Infertility treatment options offered at a clinic depend on the final diagnosis. They might include fertility pills and injections or fertility surgery to restore a couple's chances of pregnancy.
Assisted reproductive technologies (ARTs) are available at reproductive clinics for couples who did not respond to treatment, among others. These options include artificial insemination (AI) and in vitro fertilization (IVF), either traditional or via intracytoplasmic sperm injection (ICSI).
Insurance coverage for reproductive services depend on individual policies. To date, 15 out of the 50 states within the United States mandate insurance companies to cover infertility treatments.
When Should a Woman See a Fertility Doctor?
Because a woman's ability to have children is limited by her age and declines over time, seeking the help of a fertility specialist can help her make the most out of her reproductive potential. An appointment at a fertility treatment center is recommended when the following criteria are met:
A woman is under 35 years old and has not conceived after a year of trying
A woman is over 35 years old and has not conceived after six months of trying
How to Choose a Top Fertility Specialist and a Fertility Clinic?
The best approach for finding a top reproductive clinic is to take one's time to research all options.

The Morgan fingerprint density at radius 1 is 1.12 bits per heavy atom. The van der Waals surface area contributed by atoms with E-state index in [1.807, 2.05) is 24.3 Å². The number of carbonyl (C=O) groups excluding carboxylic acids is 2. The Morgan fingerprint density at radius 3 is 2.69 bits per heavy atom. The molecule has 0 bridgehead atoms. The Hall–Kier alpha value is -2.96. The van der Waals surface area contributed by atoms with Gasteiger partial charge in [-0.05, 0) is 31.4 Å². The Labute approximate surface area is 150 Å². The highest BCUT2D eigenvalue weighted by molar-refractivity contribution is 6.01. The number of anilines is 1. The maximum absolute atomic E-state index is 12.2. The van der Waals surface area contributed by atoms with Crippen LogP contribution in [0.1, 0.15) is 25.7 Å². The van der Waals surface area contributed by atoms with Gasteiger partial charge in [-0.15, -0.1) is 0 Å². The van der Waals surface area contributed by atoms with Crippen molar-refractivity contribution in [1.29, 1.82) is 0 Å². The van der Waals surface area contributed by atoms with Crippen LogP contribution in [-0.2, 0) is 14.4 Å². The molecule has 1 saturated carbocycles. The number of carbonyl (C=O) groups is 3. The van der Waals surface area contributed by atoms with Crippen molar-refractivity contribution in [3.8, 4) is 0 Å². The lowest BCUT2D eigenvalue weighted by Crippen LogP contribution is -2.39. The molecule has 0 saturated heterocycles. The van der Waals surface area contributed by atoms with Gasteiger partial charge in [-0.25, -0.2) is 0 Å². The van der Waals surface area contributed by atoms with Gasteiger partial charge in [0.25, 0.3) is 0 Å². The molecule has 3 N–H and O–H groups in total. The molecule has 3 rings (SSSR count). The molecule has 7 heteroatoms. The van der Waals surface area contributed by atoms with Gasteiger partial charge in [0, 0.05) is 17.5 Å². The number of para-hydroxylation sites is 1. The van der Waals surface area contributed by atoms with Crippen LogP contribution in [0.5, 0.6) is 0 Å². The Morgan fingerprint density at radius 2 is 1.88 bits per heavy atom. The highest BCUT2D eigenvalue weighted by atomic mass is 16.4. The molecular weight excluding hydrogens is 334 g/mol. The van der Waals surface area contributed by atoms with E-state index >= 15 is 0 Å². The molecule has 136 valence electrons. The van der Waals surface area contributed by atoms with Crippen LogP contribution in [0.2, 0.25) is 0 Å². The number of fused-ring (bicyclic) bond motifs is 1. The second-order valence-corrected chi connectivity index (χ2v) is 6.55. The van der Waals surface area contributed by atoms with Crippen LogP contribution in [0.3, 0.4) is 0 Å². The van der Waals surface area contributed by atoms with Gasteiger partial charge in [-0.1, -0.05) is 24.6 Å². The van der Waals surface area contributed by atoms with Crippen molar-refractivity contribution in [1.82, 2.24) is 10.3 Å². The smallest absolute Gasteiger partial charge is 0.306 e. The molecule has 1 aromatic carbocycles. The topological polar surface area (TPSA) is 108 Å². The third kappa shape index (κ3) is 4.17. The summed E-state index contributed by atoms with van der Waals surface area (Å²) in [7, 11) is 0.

Nowadays, a simple internet search can result in an extensive list of fertility doctors and clinics by zip code. Numerous websites offer a fertility clinic locator along with the doctor's profiles listing their education, length of experience, professional affiliations, and customer ratings. Asking around for recommendations, including one's primary doctor, OBGYN, or friends and family, will enable a woman to get reliable, first-hand feedback.
Scheduling a Visit
Scheduling a pre-visit interview with a fertility doctor is another good idea to clear potential doubts. It is time to ask questions about their expertise and get to know the doctor before making the decision. Also, giving several fertility centers a call to ask about their appointment availability, services provided, financial coverage, and other administrative matters can help reduce a woman's options to the most appropriate ones.